Archive of Emeritus Gatherings
The 2007-2008 academic year was
September 13: David Prescott, “Exxon Valdez Lessons and Legacy - A Review of the Immediate and Long Term Impact of an Oil Spill”
October 4: Homay King, Assistant Professor, History of Art, “The Shanghai Gesture: How the Hays Office Made a Brawdy House into a Casino”
November 1: Leslie Rescorla, Professor of Psychology and Director of the Katharine Houghton Hepburn Center, "Multicultural Epidemiology: International Research on Children's Behavioral and Emotional Problems"
December 6: Catherine Lafarge, "Sun and Shadows over the Garden: The King and His Minister" (Vaux-le-Vicomte)
February 7: Annual lunch and discussion of Al Gore's "An Inconvenient Truth" and "The Assault on Reason"
March 6: Julia Gaisser, "The Fortunes of Apuleius' Golden Ass: A Survival Story"
April 3: Enrique Sacerio-Gari, Dorothy Nepper Marshall Professor of Hispanic and Hispanic-American Studies, "Cuba Beyond the Headlines"
May 8: Spring Trip: Tour of American Philosophical Society given by Mary Patterson McPherson
The schedule for the 2006-07 academic year was:
- September 7: Al Albano, "Teaching Science in Singapore"
- October 5: Alexa Robertson, Political Science, Stockholm University, Visiting Fellow at Bryn Mawr, "Reporting Islam: European Media and the Case of the Mohammed Cartoons"
- November 2: Barbara Lane, "Some 'Dream Houses' of the 1950s." Barbara Lane's research on this topic was supported by an Emeritus Fellowship awarded by the Andrew W. Mellon Foundation. Click here to read her final report to the Foundation.
- December 7: Dianna Xu, Assistant Professor, Computer Science, "History of Computing"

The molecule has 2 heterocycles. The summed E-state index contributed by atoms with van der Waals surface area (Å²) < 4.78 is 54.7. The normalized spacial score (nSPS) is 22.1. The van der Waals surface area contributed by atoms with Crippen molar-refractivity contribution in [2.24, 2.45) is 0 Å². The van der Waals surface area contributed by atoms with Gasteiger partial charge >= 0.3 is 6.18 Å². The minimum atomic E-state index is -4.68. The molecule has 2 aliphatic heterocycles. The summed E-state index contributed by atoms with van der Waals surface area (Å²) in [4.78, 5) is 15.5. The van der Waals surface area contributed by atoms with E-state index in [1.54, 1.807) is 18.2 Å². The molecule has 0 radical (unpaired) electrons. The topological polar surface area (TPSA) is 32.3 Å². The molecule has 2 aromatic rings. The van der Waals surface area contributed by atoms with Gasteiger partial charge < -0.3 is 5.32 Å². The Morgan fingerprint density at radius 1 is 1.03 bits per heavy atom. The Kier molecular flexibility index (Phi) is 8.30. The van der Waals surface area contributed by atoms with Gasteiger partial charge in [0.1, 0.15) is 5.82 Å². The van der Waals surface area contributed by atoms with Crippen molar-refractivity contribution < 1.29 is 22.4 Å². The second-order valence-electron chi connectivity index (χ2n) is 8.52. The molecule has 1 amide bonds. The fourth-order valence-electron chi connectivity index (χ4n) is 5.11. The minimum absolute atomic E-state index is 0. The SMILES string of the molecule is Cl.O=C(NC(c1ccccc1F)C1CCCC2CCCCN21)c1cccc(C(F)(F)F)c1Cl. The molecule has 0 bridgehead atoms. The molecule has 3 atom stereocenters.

- February 1: Annual lunch and discussion on Good Books (e.g., The Lemon Tree, by Sandy Tolan)
- March 1: Deborah Harrold, "The Curse of Oil: The Consequences of Oil for Domestic Politics and International Relations"
- April 5: Joseph Kramer, "Where Shakespeare Takes Us"
- May 11: Field trip to The Barnes Foundation
The schedule for the 2005-06 academic year was:
- September 8: Arlo Weil, Assistant Professor, Geology, “Paleomagnetism: A Look at Ancient Earth Geography Using a Primordial Compass”
- October 6: Phyllis Lachs, “My Life as a Clerk”
- November 3: Rick McCauley, "Muslim Terrorists: Do They Hate Us for Our Values or Our Policies?"
- December 1: Bill Vosburgh, “The 47 Loyal Retainers: An Amateur’s Appreciation”
- February 2: Annual lunch and discussion of "Things We Never Anticipated 40 Years Ago"
- March 16: Nancy Dorian, "Using a Private-Sphere Language for a Public-Sphere Purpose: Some Hard Lessons from Making a TV Documentary in a Dying Gaelic Dialect"
- April 6: Harris Wofford, "Life after Bryn Mawr" Click for a picture.